Five keys to good subtitling

Five keys to good subtitling

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The growth of subtitling services is linked to the accelerated growth of multimedia content currently crossing borders and reaching many different countries.

Whether for movies, series, streaming services, “youtuber” content, corporate videos, conferences, webinars or online workshops, subtitles have become a ubiquitous and necessary resource for content creators.

Although many platforms have automatic subtitling features, these features usually can’t offer the degree of specialization your content, industry or target country needs.

A good subtitling service must provide technical, translating and localization skills. So, if you need a professional subtitling agency, always bear the following five points in mind:

  1. Spotting: this is the synchronization of subtitles with audio and/or video content.

Your subtitles must have precise times for appearing and disappearing. Respecting the length of shots, scenes and takes is vital for ensuring your video has clear, fluid, and professional subtitles.

How many times have we seen subtitles appear long before or long after the sentence spoken? What’s more, is it a good idea to provoke the wrath of someone like Bruce Lee with out-of-sync subtitles?

  • Contextualized translation: in this blog we always insist that a professional translation focused on the success of content must adapt linguistically and culturally to the target market.

How many times have you seen laughable subtitles at the movies or on streaming platforms that have little or nothing to do with context? A clear example of how perplexing translation, subtitling and dubbing errors in the film industry can be is The Girl with the Dragon Tattoo.

The film is based on a Swedish novel called “Män som hatar kvinnor”, which literally translates to “Men Who Hate Women”. While the name of the movie in English does not outright tell you what the story is about, it definitely gives away far more details about the film than the original title.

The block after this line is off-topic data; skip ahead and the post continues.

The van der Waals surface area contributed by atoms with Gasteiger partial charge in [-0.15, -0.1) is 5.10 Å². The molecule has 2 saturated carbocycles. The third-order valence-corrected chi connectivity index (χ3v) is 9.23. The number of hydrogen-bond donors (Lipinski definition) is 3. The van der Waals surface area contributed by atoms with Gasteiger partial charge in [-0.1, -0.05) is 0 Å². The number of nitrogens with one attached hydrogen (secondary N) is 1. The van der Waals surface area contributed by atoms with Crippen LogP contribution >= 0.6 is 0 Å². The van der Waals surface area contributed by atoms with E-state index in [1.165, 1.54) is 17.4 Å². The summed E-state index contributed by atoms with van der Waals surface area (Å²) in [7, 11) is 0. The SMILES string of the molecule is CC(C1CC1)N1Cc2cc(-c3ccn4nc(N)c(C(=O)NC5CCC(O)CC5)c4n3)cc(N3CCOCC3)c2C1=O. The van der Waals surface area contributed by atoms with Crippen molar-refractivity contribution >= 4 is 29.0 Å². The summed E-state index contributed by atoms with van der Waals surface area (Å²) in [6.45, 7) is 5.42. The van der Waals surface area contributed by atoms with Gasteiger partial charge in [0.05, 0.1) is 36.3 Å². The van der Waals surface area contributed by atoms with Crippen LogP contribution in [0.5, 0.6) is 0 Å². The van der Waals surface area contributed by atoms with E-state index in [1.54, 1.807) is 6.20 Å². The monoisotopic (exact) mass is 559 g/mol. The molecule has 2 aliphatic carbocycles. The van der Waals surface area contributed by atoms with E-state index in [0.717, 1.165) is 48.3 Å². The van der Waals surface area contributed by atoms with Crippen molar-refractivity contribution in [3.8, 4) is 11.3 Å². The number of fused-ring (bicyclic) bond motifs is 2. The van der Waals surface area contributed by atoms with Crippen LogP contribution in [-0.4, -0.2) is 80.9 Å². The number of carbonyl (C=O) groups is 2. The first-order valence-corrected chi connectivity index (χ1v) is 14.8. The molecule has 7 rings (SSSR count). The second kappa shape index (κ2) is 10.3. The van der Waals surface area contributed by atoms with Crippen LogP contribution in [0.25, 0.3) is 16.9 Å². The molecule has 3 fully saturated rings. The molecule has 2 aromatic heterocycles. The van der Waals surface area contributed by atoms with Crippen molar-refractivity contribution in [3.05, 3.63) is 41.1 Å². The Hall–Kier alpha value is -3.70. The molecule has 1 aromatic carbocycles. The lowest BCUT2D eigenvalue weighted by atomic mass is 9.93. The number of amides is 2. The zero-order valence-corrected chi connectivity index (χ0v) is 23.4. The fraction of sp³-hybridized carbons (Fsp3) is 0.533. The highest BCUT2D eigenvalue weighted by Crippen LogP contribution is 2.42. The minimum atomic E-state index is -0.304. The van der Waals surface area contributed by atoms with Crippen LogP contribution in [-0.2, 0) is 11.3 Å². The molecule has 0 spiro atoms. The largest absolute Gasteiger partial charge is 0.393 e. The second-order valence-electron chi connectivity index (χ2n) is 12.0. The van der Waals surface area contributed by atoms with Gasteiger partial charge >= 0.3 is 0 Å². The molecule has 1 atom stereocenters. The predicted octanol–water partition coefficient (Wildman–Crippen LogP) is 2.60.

• Display rules: These are rules that help make subtitles reader-friendly. For example:
  • Adequate letter size.
  • Legible fonts suitable for reading.
  • Font colors that stand out appropriately against the background of the video.
  • Adequate number of characters per line for accurate reading. (Maximum 35 characters recommended).
  • Adequate number of lines (maximum 2 recommended).

  • Simulation: simulation involves playing the video to check subtitles. This task allows the subtitling agency to identify exactly how natural the subtitle text reads.

  • Quality Control: As previously indicated, a subtitling service includes several levels of work, so reviews and quality control needs to be applied at various stages:
  • Language review: to ensure the translation is accurate and appropriate.
  • Technical review: to ensure all texts are in the right place at the right time.
  • Visual review: to ensure texts comply with the display rules.

Content success no longer depends exclusively on the clarity and creativity of the subtitles; it is also important to meet translation and localization quality requirements.

If you are looking for a subtitling agency that meets your high-quality standards, we can help you.

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